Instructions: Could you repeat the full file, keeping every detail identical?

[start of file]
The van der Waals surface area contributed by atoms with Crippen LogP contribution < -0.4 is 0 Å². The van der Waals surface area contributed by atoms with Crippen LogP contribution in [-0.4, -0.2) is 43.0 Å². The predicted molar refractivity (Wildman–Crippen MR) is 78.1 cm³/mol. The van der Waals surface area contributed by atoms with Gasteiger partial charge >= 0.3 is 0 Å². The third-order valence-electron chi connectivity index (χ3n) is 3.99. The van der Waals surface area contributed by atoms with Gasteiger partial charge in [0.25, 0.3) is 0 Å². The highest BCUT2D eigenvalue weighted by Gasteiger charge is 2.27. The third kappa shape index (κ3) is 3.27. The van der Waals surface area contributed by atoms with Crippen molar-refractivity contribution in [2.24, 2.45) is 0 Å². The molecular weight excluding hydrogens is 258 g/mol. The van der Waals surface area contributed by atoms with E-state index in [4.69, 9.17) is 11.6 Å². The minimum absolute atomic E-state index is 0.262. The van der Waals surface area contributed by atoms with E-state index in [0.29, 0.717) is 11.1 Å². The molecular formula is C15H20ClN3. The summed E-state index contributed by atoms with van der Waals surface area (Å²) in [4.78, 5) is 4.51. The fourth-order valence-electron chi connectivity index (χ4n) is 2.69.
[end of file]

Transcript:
The van der Waals surface area contributed by atoms with Crippen LogP contribution < -0.4 is 0 Å². The van der Waals surface area contributed by atoms with Crippen LogP contribution in [-0.4, -0.2) is 43.0 Å². The predicted molar refractivity (Wildman–Crippen MR) is 78.1 cm³/mol. The van der Waals surface area contributed by atoms with Gasteiger partial charge >= 0.3 is 0 Å². The third-order valence-electron chi connectivity index (χ3n) is 3.99. The van der Waals surface area contributed by atoms with Gasteiger partial charge in [0.25, 0.3) is 0 Å². The highest BCUT2D eigenvalue weighted by Gasteiger charge is 2.27. The third kappa shape index (κ3) is 3.27. The van der Waals surface area contributed by atoms with Crippen molar-refractivity contribution in [2.24, 2.45) is 0 Å². The molecular weight excluding hydrogens is 258 g/mol. The van der Waals surface area contributed by atoms with E-state index in [4.69, 9.17) is 11.6 Å². The minimum absolute atomic E-state index is 0.262. The van der Waals surface area contributed by atoms with E-state index in [0.29, 0.717) is 11.1 Å². The molecular formula is C15H20ClN3. The summed E-state index contributed by atoms with van der Waals surface area (Å²) in [4.78, 5) is 4.51. The fourth-order valence-electron chi connectivity index (χ4n) is 2.69.